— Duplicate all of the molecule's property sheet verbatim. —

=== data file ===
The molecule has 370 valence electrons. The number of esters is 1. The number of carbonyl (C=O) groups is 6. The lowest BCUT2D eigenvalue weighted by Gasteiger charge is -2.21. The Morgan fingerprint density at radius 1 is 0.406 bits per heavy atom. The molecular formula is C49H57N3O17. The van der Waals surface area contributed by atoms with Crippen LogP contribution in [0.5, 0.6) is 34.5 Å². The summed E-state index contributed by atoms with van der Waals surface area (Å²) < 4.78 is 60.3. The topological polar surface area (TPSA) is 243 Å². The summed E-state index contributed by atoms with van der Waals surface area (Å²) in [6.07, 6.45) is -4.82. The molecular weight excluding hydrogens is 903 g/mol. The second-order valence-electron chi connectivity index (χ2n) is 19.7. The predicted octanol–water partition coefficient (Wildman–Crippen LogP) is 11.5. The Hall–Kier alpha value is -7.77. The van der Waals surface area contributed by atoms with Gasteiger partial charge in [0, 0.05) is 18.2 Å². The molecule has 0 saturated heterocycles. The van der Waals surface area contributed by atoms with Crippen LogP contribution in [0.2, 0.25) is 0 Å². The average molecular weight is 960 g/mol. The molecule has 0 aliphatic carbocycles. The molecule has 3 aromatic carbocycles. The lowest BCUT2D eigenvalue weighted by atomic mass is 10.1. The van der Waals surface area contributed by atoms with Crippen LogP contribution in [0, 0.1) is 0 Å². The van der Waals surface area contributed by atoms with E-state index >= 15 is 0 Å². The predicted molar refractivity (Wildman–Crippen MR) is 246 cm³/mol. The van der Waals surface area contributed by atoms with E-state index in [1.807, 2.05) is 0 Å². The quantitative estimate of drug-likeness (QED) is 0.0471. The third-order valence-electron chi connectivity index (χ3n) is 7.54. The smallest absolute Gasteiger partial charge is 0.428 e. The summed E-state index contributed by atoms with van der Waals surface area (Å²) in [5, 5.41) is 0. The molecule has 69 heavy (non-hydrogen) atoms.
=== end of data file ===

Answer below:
The molecule has 370 valence electrons. The number of esters is 1. The number of carbonyl (C=O) groups is 6. The lowest BCUT2D eigenvalue weighted by Gasteiger charge is -2.21. The Morgan fingerprint density at radius 1 is 0.406 bits per heavy atom. The molecular formula is C49H57N3O17. The van der Waals surface area contributed by atoms with Crippen LogP contribution in [0.5, 0.6) is 34.5 Å². The summed E-state index contributed by atoms with van der Waals surface area (Å²) < 4.78 is 60.3. The topological polar surface area (TPSA) is 243 Å². The summed E-state index contributed by atoms with van der Waals surface area (Å²) in [6.07, 6.45) is -4.82. The molecular weight excluding hydrogens is 903 g/mol. The second-order valence-electron chi connectivity index (χ2n) is 19.7. The predicted octanol–water partition coefficient (Wildman–Crippen LogP) is 11.5. The Hall–Kier alpha value is -7.77. The van der Waals surface area contributed by atoms with Gasteiger partial charge in [0, 0.05) is 18.2 Å². The molecule has 0 saturated heterocycles. The van der Waals surface area contributed by atoms with Crippen LogP contribution in [0.2, 0.25) is 0 Å². The average molecular weight is 960 g/mol. The molecule has 0 aliphatic carbocycles. The molecule has 3 aromatic carbocycles. The lowest BCUT2D eigenvalue weighted by atomic mass is 10.1. The van der Waals surface area contributed by atoms with Crippen LogP contribution in [0, 0.1) is 0 Å². The van der Waals surface area contributed by atoms with E-state index >= 15 is 0 Å². The predicted molar refractivity (Wildman–Crippen MR) is 246 cm³/mol. The van der Waals surface area contributed by atoms with E-state index in [1.807, 2.05) is 0 Å². The quantitative estimate of drug-likeness (QED) is 0.0471. The third-order valence-electron chi connectivity index (χ3n) is 7.54. The smallest absolute Gasteiger partial charge is 0.428 e. The summed E-state index contributed by atoms with van der Waals surface area (Å²) in [5, 5.41) is 0. The molecule has 69 heavy (non-hydrogen) atoms.